Too often we women act in ways that jeopardize our long-term happiness because weíre scared of being alone now. And being alone is a big fear for lots of women. Indeed, our main priorities in life are relationship based: surveys show we want to love and be loved, we want to have an intimate relationship with a man, and most of us want children.
Yet if you look at todayís generation of women, weíre doing things that lessen the possibility of attaining these dreams, just like my second friend did in my example above. If you think of basic economics, itís easy to see how this works. The nature of supply and demand says that if there is a large supply of women who are willing to enter into relationships without any commitment tied to it, then the number of men who are willing to commit will correspondingly drop, because men have not historically yearned for commitment in the same way that women have.
As the lack of commitment in relationship becomes the norm, women who want commitment may think they have to settle for lack of commitment in the hopes that they can win the men over. When surveys of cohabiting couples are taken, for instance, the biggest conflict is often between those who want the relationship to progress and those who simply want it to go on as it is. Yet once you have entered into that kind of a relationship, you give up all your cards.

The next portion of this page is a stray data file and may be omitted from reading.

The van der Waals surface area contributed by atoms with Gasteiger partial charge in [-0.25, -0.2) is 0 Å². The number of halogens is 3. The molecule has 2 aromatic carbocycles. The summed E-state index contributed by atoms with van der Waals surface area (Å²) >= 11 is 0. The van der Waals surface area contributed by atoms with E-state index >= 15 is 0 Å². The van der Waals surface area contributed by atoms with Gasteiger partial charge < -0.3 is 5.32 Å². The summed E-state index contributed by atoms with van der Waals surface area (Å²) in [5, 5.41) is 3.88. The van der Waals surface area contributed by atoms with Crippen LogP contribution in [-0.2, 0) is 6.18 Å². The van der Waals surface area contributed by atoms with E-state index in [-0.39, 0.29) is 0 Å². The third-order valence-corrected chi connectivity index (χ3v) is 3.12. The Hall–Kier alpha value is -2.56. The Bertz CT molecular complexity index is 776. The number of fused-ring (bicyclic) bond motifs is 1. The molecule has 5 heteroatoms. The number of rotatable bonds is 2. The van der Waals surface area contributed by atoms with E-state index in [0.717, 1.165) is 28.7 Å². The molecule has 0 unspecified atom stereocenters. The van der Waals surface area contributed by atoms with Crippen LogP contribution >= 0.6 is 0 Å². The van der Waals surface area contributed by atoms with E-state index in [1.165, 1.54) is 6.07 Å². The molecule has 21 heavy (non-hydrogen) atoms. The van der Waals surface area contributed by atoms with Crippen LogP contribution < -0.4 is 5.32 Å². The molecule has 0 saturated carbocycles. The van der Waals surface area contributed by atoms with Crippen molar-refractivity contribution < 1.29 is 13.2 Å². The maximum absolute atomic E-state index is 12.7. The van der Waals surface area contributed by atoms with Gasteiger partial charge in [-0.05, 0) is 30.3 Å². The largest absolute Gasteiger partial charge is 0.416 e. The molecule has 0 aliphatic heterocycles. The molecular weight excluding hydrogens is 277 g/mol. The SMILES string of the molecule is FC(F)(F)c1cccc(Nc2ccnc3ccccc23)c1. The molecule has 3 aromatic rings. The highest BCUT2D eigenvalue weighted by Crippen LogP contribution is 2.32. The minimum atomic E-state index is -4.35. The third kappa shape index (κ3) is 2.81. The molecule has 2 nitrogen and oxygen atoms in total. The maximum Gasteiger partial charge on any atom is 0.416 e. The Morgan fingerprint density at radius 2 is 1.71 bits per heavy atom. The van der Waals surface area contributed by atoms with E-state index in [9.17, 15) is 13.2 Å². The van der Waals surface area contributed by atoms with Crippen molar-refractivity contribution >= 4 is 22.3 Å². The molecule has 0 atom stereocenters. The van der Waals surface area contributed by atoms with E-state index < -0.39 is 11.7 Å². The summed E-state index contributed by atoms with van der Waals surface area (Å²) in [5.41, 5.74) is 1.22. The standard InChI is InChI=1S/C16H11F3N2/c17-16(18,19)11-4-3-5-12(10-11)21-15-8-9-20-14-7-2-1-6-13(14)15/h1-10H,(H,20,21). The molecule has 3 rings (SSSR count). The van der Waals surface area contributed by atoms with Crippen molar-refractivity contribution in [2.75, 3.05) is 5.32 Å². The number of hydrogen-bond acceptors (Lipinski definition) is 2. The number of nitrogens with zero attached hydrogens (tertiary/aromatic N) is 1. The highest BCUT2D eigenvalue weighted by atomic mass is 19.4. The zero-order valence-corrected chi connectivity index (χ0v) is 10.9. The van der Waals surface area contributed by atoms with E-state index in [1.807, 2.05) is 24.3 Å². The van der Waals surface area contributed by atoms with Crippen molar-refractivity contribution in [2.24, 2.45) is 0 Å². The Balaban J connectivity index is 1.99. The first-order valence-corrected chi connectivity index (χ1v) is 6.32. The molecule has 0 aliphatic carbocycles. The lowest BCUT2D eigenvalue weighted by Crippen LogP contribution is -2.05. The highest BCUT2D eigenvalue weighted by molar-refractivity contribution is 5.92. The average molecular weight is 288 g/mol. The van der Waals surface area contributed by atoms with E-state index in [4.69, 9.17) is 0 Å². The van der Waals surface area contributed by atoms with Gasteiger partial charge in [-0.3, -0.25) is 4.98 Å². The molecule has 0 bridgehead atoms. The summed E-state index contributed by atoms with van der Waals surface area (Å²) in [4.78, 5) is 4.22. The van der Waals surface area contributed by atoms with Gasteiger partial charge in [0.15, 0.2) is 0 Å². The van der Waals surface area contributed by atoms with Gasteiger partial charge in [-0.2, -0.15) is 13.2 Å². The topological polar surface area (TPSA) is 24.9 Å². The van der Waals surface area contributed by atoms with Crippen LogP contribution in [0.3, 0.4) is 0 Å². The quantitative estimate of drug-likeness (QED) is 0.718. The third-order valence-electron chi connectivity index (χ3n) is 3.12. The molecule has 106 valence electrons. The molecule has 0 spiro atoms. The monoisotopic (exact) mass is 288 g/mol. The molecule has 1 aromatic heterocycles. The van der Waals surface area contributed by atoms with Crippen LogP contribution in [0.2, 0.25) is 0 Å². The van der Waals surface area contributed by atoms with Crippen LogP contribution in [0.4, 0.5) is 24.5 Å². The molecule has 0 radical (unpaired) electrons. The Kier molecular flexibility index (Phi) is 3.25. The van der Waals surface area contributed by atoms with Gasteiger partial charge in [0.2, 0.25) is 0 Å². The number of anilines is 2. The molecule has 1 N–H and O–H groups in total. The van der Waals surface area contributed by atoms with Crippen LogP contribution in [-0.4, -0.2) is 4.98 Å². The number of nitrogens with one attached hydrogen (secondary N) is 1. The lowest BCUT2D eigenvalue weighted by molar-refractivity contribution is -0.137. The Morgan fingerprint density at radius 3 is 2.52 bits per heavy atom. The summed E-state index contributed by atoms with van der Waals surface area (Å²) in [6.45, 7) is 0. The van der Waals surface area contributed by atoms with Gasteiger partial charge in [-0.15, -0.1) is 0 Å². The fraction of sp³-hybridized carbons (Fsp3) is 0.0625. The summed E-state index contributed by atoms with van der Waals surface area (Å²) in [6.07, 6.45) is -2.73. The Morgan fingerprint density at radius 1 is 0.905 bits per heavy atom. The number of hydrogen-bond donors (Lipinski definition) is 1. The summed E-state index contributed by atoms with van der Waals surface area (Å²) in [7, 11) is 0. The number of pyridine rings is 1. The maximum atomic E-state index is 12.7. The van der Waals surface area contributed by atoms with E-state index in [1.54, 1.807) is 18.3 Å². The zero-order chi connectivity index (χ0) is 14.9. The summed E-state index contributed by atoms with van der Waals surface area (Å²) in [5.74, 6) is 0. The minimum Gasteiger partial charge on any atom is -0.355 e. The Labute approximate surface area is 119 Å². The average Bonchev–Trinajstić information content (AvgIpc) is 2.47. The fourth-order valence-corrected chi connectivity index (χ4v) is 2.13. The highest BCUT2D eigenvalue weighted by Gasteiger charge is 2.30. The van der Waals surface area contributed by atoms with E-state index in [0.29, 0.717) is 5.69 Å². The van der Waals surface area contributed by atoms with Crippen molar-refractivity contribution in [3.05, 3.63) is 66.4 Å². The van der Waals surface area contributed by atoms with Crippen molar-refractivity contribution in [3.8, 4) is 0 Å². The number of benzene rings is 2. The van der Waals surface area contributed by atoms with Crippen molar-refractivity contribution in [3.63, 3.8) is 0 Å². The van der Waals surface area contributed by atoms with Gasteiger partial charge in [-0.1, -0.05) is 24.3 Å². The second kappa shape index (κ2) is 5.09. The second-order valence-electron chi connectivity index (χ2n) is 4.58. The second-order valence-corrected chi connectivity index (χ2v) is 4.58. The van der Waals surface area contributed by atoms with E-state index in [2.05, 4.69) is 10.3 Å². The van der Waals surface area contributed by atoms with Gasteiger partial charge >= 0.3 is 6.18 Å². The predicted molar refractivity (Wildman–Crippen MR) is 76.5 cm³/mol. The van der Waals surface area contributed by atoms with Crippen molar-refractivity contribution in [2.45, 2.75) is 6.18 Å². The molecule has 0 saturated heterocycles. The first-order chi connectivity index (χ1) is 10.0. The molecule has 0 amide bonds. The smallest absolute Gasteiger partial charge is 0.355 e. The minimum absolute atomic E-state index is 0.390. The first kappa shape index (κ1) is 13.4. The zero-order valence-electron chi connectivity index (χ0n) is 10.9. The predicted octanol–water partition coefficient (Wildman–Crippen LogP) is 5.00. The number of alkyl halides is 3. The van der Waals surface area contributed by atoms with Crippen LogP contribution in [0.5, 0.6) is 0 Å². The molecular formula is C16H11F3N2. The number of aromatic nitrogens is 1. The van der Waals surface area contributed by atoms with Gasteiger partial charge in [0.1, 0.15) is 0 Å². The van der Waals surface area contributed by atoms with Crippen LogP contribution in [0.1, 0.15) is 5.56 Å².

I know of another woman, letís call her Mary, who began dating a man when she was 26. She is now 42, and has finally broken off the relationship when she realized he was never going to marry her. But now she is completely devastated, because she also realizes that she has lost her chance to have children. She wasted sixteen years of her life, and the best years at that, on this man who wasnít really interested in anything long-term. She knew his views from the very beginning, but she just kept hoping she could change his mind.
Once youíre in the emotional roller coaster of a relationship, itís hard to get off, even if you can see objectively that itís self-destructive. Thatís why Mary stayed so long. Itís probably better to start a relationship with a game plan, just like my first friend did, so that you can avoid that roller coaster. And what is that game plan? It means not investing in someone who isnít willing to invest in you. It means valuing yourself, and your current and future children, enough to say I would rather be alone than be with someone who doesnít want me for good. It means being comfortable enough to throw some relationships overboard, even if he does seem like a great guy. It means channelling Shania Twain, when she said if youíre not in it for life, Iím outta here.